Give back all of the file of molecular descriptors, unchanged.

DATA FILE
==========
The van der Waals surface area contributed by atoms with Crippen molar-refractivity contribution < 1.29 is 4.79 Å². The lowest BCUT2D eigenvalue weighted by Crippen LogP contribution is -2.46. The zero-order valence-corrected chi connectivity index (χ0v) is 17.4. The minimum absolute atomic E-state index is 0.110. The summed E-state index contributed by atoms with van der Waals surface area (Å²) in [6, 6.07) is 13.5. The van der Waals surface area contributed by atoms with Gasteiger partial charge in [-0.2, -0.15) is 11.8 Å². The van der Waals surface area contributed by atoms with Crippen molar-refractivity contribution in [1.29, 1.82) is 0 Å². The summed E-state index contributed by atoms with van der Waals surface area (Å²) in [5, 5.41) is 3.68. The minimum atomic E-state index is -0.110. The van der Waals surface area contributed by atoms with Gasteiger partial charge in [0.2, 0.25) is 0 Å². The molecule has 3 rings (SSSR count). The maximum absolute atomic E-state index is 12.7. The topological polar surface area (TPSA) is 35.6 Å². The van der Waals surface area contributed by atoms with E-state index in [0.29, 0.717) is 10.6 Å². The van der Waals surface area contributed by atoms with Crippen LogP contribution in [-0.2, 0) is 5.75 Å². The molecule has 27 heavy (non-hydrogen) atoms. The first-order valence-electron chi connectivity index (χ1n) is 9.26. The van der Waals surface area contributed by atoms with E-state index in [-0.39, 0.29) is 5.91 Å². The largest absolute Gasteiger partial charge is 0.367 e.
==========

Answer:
The van der Waals surface area contributed by atoms with Crippen molar-refractivity contribution < 1.29 is 4.79 Å². The lowest BCUT2D eigenvalue weighted by Crippen LogP contribution is -2.46. The zero-order valence-corrected chi connectivity index (χ0v) is 17.4. The minimum absolute atomic E-state index is 0.110. The summed E-state index contributed by atoms with van der Waals surface area (Å²) in [6, 6.07) is 13.5. The van der Waals surface area contributed by atoms with Gasteiger partial charge in [-0.2, -0.15) is 11.8 Å². The van der Waals surface area contributed by atoms with Crippen molar-refractivity contribution in [1.29, 1.82) is 0 Å². The summed E-state index contributed by atoms with van der Waals surface area (Å²) in [5, 5.41) is 3.68. The minimum atomic E-state index is -0.110. The van der Waals surface area contributed by atoms with Gasteiger partial charge in [0.2, 0.25) is 0 Å². The molecule has 3 rings (SSSR count). The maximum absolute atomic E-state index is 12.7. The topological polar surface area (TPSA) is 35.6 Å². The van der Waals surface area contributed by atoms with E-state index in [0.29, 0.717) is 10.6 Å². The van der Waals surface area contributed by atoms with Crippen LogP contribution in [-0.2, 0) is 5.75 Å². The molecule has 27 heavy (non-hydrogen) atoms. The first-order valence-electron chi connectivity index (χ1n) is 9.26. The van der Waals surface area contributed by atoms with E-state index in [-0.39, 0.29) is 5.91 Å². The largest absolute Gasteiger partial charge is 0.367 e.